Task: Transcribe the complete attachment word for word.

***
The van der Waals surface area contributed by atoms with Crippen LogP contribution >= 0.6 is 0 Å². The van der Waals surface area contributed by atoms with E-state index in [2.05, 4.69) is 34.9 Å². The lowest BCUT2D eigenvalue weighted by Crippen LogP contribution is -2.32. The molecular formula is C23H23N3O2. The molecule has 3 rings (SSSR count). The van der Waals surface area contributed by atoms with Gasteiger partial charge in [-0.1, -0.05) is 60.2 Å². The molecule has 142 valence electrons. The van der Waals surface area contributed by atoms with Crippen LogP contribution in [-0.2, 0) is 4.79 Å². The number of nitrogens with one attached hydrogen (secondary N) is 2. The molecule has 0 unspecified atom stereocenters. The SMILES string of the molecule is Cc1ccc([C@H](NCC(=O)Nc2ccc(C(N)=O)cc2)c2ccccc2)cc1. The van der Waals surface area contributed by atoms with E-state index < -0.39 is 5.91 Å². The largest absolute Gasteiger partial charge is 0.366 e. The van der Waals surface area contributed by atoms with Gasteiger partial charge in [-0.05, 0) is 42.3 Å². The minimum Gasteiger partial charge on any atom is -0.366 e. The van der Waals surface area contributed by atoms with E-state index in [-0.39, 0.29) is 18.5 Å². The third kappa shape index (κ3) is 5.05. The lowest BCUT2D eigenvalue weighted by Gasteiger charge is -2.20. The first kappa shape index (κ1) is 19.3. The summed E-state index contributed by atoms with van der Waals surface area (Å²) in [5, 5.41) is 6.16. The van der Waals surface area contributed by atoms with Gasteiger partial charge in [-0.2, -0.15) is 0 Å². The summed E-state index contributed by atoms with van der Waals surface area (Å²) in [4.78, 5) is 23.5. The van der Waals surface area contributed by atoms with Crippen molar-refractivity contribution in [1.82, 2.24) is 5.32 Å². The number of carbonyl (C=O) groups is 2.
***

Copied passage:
The van der Waals surface area contributed by atoms with Crippen LogP contribution >= 0.6 is 0 Å². The van der Waals surface area contributed by atoms with E-state index in [2.05, 4.69) is 34.9 Å². The lowest BCUT2D eigenvalue weighted by Crippen LogP contribution is -2.32. The molecular formula is C23H23N3O2. The molecule has 3 rings (SSSR count). The van der Waals surface area contributed by atoms with Gasteiger partial charge in [-0.1, -0.05) is 60.2 Å². The molecule has 142 valence electrons. The van der Waals surface area contributed by atoms with Crippen LogP contribution in [-0.2, 0) is 4.79 Å². The number of nitrogens with one attached hydrogen (secondary N) is 2. The molecule has 0 unspecified atom stereocenters. The SMILES string of the molecule is Cc1ccc([C@H](NCC(=O)Nc2ccc(C(N)=O)cc2)c2ccccc2)cc1. The van der Waals surface area contributed by atoms with E-state index < -0.39 is 5.91 Å². The largest absolute Gasteiger partial charge is 0.366 e. The van der Waals surface area contributed by atoms with Gasteiger partial charge in [-0.05, 0) is 42.3 Å². The minimum Gasteiger partial charge on any atom is -0.366 e. The van der Waals surface area contributed by atoms with E-state index in [-0.39, 0.29) is 18.5 Å². The third kappa shape index (κ3) is 5.05. The lowest BCUT2D eigenvalue weighted by Gasteiger charge is -2.20. The first kappa shape index (κ1) is 19.3. The summed E-state index contributed by atoms with van der Waals surface area (Å²) in [5, 5.41) is 6.16. The van der Waals surface area contributed by atoms with Gasteiger partial charge in [-0.2, -0.15) is 0 Å². The summed E-state index contributed by atoms with van der Waals surface area (Å²) in [4.78, 5) is 23.5. The van der Waals surface area contributed by atoms with Crippen molar-refractivity contribution in [1.82, 2.24) is 5.32 Å². The number of carbonyl (C=O) groups is 2.